Geneticist Andrew Zinn to lead Graduate School of Biomedical Sciences

DALLAS – Aug. 1, 2013 – Geneticist Dr. Andrew R. Zinn, professor in the Department of Internal Medicine and the Eugene McDermott Center for Human Growth and Development, has been named the eighth dean of UT Southwestern Graduate School of Biomedical Sciences, effective August 1.

Dr. Andrew R. Zinn, new dean of UT Southwestern Graduate School of Biomedical Sciences
Dr. Andrew R. Zinn, new dean of UT Southwestern Graduate School of Biomedical Sciences

“Dr. Zinn brings years of experience in discovery research, graduate and medical education, and administration to this position,” said Dr. David W. Russell, vice provost and dean of basic research, and professor of molecular genetics at UT Southwestern Medical Center.

The graduate school, ranked in the top 20 programs in the nation for biological research, has nearly 650 students enrolled in one of more than a dozen programs leading to doctor of philosophy, master of science, or combined doctor of medicine-doctor of philosophy degrees for biomedical scientists, counselors, engineers, and communicators. The school also includes postdoctoral training.

“I look forward to this opportunity to provide leadership at the school, which offers a proud tradition of training some of the world’s top leaders in biomedical research,” said Dr. Zinn, a UT Southwestern alumnus. “We plan to develop novel initiatives in graduate education that include the use of online learning, while continuing to recruit top-notch students, develop an office of career development for graduate students and postdoctoral fellows, and work towards increasing contacts with our esteemed alumni.”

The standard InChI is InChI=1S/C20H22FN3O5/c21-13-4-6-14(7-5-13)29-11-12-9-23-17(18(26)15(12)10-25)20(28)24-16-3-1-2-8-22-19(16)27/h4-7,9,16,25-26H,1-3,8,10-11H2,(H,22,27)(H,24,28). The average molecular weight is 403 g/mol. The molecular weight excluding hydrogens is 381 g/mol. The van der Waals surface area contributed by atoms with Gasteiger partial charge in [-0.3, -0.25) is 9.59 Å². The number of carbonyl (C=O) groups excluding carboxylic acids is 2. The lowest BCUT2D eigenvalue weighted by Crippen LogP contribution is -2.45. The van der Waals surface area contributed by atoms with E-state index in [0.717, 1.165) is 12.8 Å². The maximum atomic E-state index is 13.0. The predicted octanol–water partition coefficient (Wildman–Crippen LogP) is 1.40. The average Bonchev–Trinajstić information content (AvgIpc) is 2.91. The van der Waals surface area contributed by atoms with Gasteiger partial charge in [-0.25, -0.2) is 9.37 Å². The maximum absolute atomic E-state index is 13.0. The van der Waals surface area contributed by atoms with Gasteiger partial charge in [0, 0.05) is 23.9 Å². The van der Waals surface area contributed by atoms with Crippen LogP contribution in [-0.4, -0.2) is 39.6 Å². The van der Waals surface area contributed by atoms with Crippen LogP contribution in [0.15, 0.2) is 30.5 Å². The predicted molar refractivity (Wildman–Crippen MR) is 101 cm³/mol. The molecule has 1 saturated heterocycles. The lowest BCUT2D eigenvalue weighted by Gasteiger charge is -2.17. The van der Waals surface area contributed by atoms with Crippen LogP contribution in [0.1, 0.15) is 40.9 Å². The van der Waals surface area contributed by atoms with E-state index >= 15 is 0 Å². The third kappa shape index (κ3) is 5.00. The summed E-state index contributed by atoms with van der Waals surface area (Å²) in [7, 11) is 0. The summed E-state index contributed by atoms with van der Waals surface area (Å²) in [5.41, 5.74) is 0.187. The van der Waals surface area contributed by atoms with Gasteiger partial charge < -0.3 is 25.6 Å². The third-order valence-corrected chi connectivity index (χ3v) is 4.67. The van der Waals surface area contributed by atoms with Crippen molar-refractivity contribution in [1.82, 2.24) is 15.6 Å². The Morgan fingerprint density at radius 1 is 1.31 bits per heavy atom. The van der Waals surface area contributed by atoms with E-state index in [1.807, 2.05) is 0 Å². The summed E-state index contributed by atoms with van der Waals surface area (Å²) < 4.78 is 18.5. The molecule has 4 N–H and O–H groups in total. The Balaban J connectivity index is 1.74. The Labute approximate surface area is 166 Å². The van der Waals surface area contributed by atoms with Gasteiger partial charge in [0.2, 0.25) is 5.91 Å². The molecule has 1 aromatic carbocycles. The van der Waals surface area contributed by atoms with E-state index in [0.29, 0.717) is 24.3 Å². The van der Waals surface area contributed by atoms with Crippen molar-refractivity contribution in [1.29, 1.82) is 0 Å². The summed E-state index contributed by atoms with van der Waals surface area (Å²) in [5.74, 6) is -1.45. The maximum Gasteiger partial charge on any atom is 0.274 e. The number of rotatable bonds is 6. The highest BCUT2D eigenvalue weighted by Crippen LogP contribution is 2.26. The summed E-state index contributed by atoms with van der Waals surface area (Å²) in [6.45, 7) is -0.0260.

Dr. Zinn will continue to direct the Medical Scientist Training Program, which annually enrolls about 10 outstanding M.D./Ph.D. dual-degree students from around the world who have substantive experience in laboratory investigations and a strong desire to pursue a research career related to medicine.

Dr. Zinn graduated Phi Beta Kappa and with highest honors from the Plan II honors program at UT Austin, and began his research career there working in protein synthesis before earning his M.D. and Ph.D. degrees from UT Southwestern. He was inducted to the Alpha Omega Alpha Honor Medical Society as a medical school student, and also received the 1988 Nominata Award, the highest honor bestowed on a student by the graduate school.

He completed internships and residency in internal medicine at the Massachusetts General Hospital in Boston, and postdoctoral training in human and mouse genetics as a Damon Runyon-Walter Winchell Cancer Research Fellow at the Whitehead Institute for Biomedical Research at the Massachusetts Institute of Technology.

He returned to UT Southwestern in 1993 as an independent postdoctoral fellow in the Program for Excellence in Postgraduate Research and joined the faculty in 1996, earning an international reputation as a human geneticist. He and his laboratory colleagues made important contributions to our understanding of human sex chromosome disorders, discovered the genetic basis of the most common form of inherited obesity (mutations in the SIM1 gene), and most recently identified a novel cause of a rare skin and immunodeficiency disorder.